I expect the last third to make its play.

Smoke time is one hour 15 minutes.
My palate raises the flag of surrender. It’s being pelted with so much flavor that it is in overload. So many Viaje limited editions have done nothing for me but this baby makes one understand why Farkas chose this as his personal blend.

While I enjoy the complexity and character of the cigar, I think the movement to the $15.00 norm is abhorrent.
The once expensive $9 cigar is now becoming a thing of the past.


Here they are one last time: Creaminess, caramel, chocolate, coffee, malts, nutty, vanilla, floral notes, shortbread, and cedar. None of these flavors are foreign to a Nic puro. In fact, it is what we expect.
It is the combination and amounts of flavor notes, the mile long finish, the incredible smoothness, and character boldness that makes this an excellent cigar.

Strength hits full body. Nicotine hits comes to party.

Cinnamon, almonds, apples, and citrus enter the middle of the flavor profile list. The citrus disappeared at the end of the first third. Now it’s back. The fact that the citrus is grapefruit makes it more interesting.

I verified that this is, indeed, the 2016 version. Usually, the big guys will wait til the blend is ready to smoke. But that time has come. There should be dozens of reviews. Or maybe it hasn’t been officially released. Or the fact that it is so limited that other reviewers didn’t think it was necessary to review a cigar that would disappear off the shelves so quickly.

I really don’t know if small boutique online stores will carry it. I doubt it. What is more likely is that you will have to cross your fingers that your local B & M might be lucky enough to get those couple of boxes doled out by Farkas.

Do I recommend buying one or two? With state taxes, the Viaje Friends & Family Merci 2016 is going to be well over $16.00.
The char line didn’t behave the way a $16 cigar should. But it was very flavorful and full of character.
If you have the dough, go for it. But once you smoke it, you will realize you’ve smoked similar blends that are much cheaper.



And now for something completely different:
We had decided to record our album in a high falutin’ recording studio: Sunset Gower in Hollywood. $250 an hour in 1981. Ouch.
Rick Tunstall, our band leader, composer, singer, and guitarist had managed to get hold of world famous, Rock and Roll Hall of Fame drummer, Hal Blaine.


I had worshiped this man since I was 16. As a teen, in fact all teens, were fascinated by the liner notes on all albums.
Hal was part of the rhythm team (L.A. Wrecking Crew) that played on all the Simon & Garfunkel albums, all of the Mamas & Papas albums, the Beach Boys, and just about everyone in the music business. Hal is a brilliant drummer. If you look at a photo of Hal’s drum kit, it is the exact same as Ringo’s kit. Ringo copied Hal’s set up…and in fact, Hal played on quite a few Beatles songs. Hal is loyal to a fault. I was never able to get him to tell me which Beatles songs he played on. But it was widely known in the music biz that he did do this.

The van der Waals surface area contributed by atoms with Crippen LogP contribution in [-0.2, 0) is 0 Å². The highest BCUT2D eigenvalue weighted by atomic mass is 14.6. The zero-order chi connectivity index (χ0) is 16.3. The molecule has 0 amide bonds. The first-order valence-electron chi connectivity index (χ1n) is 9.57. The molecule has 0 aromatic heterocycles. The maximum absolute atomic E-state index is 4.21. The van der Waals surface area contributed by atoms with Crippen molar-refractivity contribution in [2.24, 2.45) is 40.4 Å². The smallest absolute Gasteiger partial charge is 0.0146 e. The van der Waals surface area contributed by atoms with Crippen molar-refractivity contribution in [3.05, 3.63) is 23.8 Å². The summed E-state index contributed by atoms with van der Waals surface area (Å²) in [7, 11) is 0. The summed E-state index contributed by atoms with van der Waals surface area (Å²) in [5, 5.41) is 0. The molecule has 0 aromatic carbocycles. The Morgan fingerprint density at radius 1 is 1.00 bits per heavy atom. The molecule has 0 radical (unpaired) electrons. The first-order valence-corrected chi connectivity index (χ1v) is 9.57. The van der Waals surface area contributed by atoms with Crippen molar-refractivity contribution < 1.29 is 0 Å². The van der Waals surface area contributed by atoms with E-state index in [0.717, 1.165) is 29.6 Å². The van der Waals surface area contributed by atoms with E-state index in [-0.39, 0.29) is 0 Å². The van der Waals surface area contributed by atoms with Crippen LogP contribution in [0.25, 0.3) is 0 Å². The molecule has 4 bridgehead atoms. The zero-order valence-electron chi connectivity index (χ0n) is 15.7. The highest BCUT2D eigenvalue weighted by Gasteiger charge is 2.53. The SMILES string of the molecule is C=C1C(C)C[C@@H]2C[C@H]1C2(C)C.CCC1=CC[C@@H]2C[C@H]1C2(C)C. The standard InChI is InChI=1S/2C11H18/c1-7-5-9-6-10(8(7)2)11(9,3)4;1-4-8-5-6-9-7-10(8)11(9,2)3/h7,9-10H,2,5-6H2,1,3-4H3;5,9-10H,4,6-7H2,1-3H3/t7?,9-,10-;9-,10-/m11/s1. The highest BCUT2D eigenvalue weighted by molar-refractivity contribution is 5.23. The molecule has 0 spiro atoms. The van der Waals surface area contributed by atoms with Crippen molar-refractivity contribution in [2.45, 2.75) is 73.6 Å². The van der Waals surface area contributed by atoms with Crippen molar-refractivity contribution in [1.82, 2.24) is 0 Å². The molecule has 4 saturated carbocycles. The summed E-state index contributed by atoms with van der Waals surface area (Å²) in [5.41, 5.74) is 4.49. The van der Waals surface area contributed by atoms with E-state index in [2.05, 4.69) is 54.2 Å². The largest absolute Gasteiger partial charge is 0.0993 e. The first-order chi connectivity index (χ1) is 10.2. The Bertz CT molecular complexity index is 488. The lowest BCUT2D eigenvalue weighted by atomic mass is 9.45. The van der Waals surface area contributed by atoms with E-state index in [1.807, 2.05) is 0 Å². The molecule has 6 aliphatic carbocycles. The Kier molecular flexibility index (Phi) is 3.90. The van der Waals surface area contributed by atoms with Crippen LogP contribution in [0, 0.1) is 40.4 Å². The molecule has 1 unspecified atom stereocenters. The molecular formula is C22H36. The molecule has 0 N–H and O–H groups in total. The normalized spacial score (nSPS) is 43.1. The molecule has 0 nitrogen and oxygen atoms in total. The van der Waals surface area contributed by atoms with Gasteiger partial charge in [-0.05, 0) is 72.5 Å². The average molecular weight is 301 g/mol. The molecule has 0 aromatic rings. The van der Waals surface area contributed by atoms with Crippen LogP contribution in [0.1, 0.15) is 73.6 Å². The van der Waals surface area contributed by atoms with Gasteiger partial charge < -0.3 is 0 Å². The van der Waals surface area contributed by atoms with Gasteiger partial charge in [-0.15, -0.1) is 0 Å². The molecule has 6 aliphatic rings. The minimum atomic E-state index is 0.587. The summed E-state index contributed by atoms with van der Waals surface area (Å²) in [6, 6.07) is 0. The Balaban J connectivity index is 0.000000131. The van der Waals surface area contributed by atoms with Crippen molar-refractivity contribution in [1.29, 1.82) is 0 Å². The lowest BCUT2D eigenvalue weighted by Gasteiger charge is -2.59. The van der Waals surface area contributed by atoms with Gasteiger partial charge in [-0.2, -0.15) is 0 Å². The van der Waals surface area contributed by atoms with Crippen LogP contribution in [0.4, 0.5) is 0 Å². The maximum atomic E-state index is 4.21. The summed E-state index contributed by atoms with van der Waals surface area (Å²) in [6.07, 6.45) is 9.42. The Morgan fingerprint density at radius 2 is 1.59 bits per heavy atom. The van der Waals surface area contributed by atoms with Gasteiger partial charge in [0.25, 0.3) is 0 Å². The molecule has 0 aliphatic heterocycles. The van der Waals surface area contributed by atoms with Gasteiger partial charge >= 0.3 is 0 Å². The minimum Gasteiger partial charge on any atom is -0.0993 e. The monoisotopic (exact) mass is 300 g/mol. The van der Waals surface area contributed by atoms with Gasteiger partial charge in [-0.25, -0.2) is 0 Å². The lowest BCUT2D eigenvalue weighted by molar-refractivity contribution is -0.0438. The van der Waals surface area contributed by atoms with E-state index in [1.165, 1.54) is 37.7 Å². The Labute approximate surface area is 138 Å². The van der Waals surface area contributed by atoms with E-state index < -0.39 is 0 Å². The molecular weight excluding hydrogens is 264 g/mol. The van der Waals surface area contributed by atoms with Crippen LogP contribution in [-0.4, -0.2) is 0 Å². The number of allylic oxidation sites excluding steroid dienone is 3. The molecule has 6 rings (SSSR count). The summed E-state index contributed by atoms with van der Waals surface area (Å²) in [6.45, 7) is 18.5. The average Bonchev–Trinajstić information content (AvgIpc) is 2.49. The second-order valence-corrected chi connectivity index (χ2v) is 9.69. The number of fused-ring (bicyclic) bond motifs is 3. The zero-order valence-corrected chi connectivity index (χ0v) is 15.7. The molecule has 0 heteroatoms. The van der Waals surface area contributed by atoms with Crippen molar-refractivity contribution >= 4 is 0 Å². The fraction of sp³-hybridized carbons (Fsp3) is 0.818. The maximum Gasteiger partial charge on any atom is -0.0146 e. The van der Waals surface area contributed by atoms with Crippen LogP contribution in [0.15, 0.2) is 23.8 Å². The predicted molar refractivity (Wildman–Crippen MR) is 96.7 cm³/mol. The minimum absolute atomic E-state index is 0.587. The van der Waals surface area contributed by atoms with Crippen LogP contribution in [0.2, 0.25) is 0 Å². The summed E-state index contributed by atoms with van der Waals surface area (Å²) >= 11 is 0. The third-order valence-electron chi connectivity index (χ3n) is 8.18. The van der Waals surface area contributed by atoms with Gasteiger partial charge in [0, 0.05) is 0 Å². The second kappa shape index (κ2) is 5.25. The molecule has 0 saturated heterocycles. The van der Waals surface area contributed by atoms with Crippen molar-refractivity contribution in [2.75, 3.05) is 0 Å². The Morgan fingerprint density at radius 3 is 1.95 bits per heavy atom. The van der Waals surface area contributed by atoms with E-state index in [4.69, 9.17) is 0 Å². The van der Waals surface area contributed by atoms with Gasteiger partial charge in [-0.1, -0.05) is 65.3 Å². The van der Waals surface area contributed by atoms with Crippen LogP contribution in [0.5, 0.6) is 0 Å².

So, Rick and I were already at the studio. The cartage company had arrived with Hal’s drum set. They worked like clockwork to assemble it properly….and then The Man showed up.

I had been in contact with all of my rock n roll heroes while I played in the English band, Curved Air in the mid 70’s so I knew how to keep my cool..but with Hal, this was different.

The man was not very tall and had a slim build. He is Jewish so I let him know I was, as well….what was I thinking? That he would fall in love with me?

We kibitzed for a while and we explained the tunes we would be recording. The recording area was huge! Like a gymnasium.
Hal sat at his kit fine tuning the kit after being moved. He reached into his stick bag, hanging from the snare, and pulled out some sheet music. He motioned me over and showed it to me.

It was drum sheet music written by hand. By Paul Simon’s hand. It was “Bridge Over Troubled Water.” I was in shock. Hal let me hold it. I stared at it like it was the Holy Grail.

We rehearsed our first song one time and Hal had it. Just before we hit the “record” button, Hal said to me, “Phil, you’re a pretty good bassist. Have you done session work?”
I gurgled something that basically meant no. Even though that wasn’t true. But not big time session work.
“I can get you some work if you want?”
I exploded with: #%^&&@D^@&(@!!!!!!
I think it meant, “Would I? Hell, yes”

We spent a month recording an album’s worth of material. And Hal was there for about 2 weeks to do the rhythm tracks.
Here I was, playing bass against Hal Blaine’s licks. Surreal doesn’t begin to explain the situation. I was sweating like crazy.

I gave Hal some suggestions and he gave me his suggestions. We worked as a team. And he “always” had great ideas to make things work better.

Between tracks, Hal and I would sit in the booth and kibitz. He told me stories as if he was Uncle Remus. He could drop names like no one I had ever met. I’ve always loved stories about rock. I’ve met numerous musicians that when you tell them stories, they become jealous and just turn you off. Not me. Anyone I meet that has stories to tell, I’m all in.